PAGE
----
Today, it is a multi-million dollar extravaganza that runs for two months at the Irvine Bowl every summer, featuring hundreds of volunteer actors, a 29-piece orchestra and a professional narrator. Additionally, on any given year there are dancers, opera singers, and high-resolution video projections -- not to mention a giant, illuminated balloon of the Earth. All of the technology is directed at one aim: creating a sense of mind-blowing optical illusion. Deft stage lighting and a skilled use of forced perspective have the effect of making the three-dimensional actors look like two-dimensional representations of three-dimensional scenes. In other words, it is totally meta.
If the Pageant has entrenched itself as an annual OC tradition, so has the sport of making fun of it. Art critics have labeled it "glib." Others have compared it to a "carnival booth, where customers stick their heads through holes in a painted drop and have their pictures taken as cave men or desperadoes." In 2003, it was spoofed on the TV comedy Arrested Development, in a plot that involved a pair of jean shorts and a tableau of Michelangelo's Creation of Adam. When I asked friends and colleagues in Orange County what they thought of the Pageant, many people greeted my question with an eye-roll.
But as a cultural phenomenon, the Pageant of the Masters deserves to be taken seriously. First, because it is beyond weird. Second, because it is so Orange County: an idiosyncratic Cuisinarting of the high, the low and the antiquated -- all in a single serving of theater. There is the element of tableaux vivant, a theatrical style that was last popular during the Victorian era. (It was all the rage in late 19th century London, where it was used as a way of getting around public nudity prohibitions in the name of representing works of Classical art.) There is the illusory set design, which seems right at home in the place that brought the world Disneyland. And there's the art: most of it of the well-known and Western variety, but with enough outliers (both high-brow and kitsch) to keep things appetizingly off balance.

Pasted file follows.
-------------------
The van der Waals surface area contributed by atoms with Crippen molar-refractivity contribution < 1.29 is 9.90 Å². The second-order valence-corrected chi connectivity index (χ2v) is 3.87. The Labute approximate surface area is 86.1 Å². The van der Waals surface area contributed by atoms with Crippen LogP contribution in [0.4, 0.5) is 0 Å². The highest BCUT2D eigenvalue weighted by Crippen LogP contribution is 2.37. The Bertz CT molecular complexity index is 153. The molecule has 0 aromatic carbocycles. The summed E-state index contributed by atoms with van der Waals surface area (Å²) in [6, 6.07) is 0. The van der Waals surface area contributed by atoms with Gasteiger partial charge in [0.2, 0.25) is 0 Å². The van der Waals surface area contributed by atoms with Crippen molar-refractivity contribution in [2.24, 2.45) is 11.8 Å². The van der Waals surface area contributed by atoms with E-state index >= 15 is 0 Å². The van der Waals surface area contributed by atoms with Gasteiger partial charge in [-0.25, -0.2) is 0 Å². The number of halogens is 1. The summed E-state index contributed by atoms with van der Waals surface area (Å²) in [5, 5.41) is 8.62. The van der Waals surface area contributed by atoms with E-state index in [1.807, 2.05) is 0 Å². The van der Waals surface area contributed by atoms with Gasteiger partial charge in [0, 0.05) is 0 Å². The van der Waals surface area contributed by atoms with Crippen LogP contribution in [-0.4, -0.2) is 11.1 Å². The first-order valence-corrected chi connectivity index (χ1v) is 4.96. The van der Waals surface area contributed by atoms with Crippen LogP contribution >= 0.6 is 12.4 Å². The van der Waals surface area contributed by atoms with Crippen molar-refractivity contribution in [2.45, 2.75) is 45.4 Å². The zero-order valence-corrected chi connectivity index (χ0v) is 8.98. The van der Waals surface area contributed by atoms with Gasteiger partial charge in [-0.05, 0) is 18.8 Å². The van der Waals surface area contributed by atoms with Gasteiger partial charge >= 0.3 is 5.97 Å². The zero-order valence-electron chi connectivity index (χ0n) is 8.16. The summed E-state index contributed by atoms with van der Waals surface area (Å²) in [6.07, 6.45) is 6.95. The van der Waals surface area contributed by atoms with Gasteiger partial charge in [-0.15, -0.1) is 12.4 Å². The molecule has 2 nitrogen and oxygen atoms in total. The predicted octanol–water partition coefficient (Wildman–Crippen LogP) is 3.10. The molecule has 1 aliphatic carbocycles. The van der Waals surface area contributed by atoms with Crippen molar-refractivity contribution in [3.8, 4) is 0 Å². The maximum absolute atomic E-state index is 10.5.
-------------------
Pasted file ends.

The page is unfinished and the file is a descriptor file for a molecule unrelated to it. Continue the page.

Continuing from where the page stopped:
As with most things south Orange County, the show is built on a foundation of predictability. Over the course of the average Pageant, spectators are going to see masters: 17th century Dutch painters, Italian artists of the High Renaissance and American painters of the Gilded Age. This year's program -- built around the theme of "Genius" -- included everything from Michelangelo's Pietà to Winslow Homer's buoyant Breezing Up (A Fair Wind), a 19th century canvas that depicts a crew of towheaded boys enjoying a sail. Barring a couple of exceptions over the decades, every performance is capped with a staging of Leonardo Da Vinci's Last Supper, for which the audience generally bursts into delighted applause. For the most part, the tone is positive and family friendly.